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Minister criticises ABC decision to refer his complaints to Independent Complaints Review Panel; Shadow Minister calls for Minister's resignation.



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This transcript has been prepared by a source external to the Department of the Parliamentary Library.

 

It may not have been checked against the broadcast or in any other way. Freedom from error, omissions or misunderstandings cannot be guaranteed.

 

For the purposes of quoting verbatim from a transcript, it is advisable to verify the transcript against the broadcast.

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PM

 

Friday 25 July 2003

Minister criticises ABC decision to refer his complaints to Independent Complaints Review Panel; Shadow Minister calls for Minister's resignation

 

MARK COLVIN: The row between the Federal Government and the ABC took a new twist today, when the national broadcaster itself referred the dossier of sixty-eight complaints by the Communications Minister Richard Alston to the Independent Complaints Review Panel. 

 

The move came after Senator Alston floated the idea of bypassing Parliament, and setting up a new review panel to look at the ABC, which he said would have specialist expertise not available to the Australian Broadcasting Authority. 

 

But the ABC's move today has highlighted the existence of another review body which appears to have been overlooked by almost all parties in the debate so far. That's despite the fact that the Independent Complaints Review Panel has existed for several years, and that information about it is easy to find on the ABC's website.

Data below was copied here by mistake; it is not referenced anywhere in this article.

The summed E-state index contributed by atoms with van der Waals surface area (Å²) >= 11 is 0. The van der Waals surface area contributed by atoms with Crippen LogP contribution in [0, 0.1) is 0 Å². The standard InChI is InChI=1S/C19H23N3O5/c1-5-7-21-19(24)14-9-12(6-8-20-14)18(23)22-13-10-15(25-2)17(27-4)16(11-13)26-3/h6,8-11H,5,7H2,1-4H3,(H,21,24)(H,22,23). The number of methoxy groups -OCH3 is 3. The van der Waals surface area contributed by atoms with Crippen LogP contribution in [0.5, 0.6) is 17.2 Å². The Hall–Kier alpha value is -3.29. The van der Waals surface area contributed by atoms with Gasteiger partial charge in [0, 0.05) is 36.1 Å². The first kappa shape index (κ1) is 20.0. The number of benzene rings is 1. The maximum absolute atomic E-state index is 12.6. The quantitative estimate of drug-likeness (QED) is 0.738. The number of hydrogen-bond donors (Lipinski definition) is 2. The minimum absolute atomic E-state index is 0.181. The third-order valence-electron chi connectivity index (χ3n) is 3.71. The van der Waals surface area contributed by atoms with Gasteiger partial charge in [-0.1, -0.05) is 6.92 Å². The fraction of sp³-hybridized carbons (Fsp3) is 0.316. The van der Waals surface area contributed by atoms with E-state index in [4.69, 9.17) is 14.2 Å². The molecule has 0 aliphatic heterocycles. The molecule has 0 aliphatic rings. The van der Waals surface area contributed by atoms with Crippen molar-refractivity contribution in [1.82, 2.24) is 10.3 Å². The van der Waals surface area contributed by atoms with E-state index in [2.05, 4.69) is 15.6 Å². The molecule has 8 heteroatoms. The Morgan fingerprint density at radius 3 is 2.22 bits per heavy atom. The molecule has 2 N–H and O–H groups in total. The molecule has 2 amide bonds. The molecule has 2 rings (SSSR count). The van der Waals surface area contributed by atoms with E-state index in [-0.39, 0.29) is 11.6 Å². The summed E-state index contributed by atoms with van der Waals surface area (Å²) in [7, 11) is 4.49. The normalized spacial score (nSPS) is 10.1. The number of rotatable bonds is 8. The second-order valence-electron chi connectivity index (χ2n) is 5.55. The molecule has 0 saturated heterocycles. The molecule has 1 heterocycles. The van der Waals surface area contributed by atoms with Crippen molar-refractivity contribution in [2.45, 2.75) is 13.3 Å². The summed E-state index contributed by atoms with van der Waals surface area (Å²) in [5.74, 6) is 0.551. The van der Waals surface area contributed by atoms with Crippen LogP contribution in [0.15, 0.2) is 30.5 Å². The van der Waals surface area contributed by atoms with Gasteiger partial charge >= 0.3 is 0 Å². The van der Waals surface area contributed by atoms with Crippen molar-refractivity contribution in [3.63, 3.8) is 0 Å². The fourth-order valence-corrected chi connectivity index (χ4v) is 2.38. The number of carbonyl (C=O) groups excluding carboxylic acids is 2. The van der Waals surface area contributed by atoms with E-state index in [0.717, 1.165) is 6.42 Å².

The panel consists of two former Channel Seven executives, a legal academic, a veteran journalist and member of the press council, and the NSW ethnic affairs commissioner. 

 

The Federal Opposition now says Senator Alston, should resign over his attack on the ABC and the Democrats say he's trying to bully the national broadcaster. But Senator Alston in his turn has hit back.  

 

As Louise Yaxley reports he's criticised the ABC's decision to refer his complaints to the Independent Complaints Review Panel. 

 

LOUISE YAXLEY: The Communications Minister says he is looking at options for improving the way complaints about the ABC are handled. He says the current options are flawed. 

 

The Complaints Review Executive was set up last year and Murray Green has recently rejected 66 of the ministers 68 complaints about the AM program's reporting on the Iraq war. 

 

Senator Alston says that is not independent at all, because Mr Green is an ABC employee. When the position was created, the Minister was quoted as supporting it, but he says he wasn't totally supportive. 

 

RICHARD ALSTON: What I said at the time was that it was an improvement on the previous arrangement, which involved a programme manager assessing a complaint against the programme, which I would have thought was the classic conflict of interest. 

 

REPORTER: Why didn't you say then as you're saying now, but hang on, this is an internal system, it's certainly not good enough and I don't accept it? 

 

RICHARD ALSTON: It is an internal system. 

 

REPORTER: But you said you were pleased. 

 

RICHARD ALSTON: All I said was it was an improvement on the existing arrangement and I would still say that. Does that mean it's sufficient? No, it doesn't.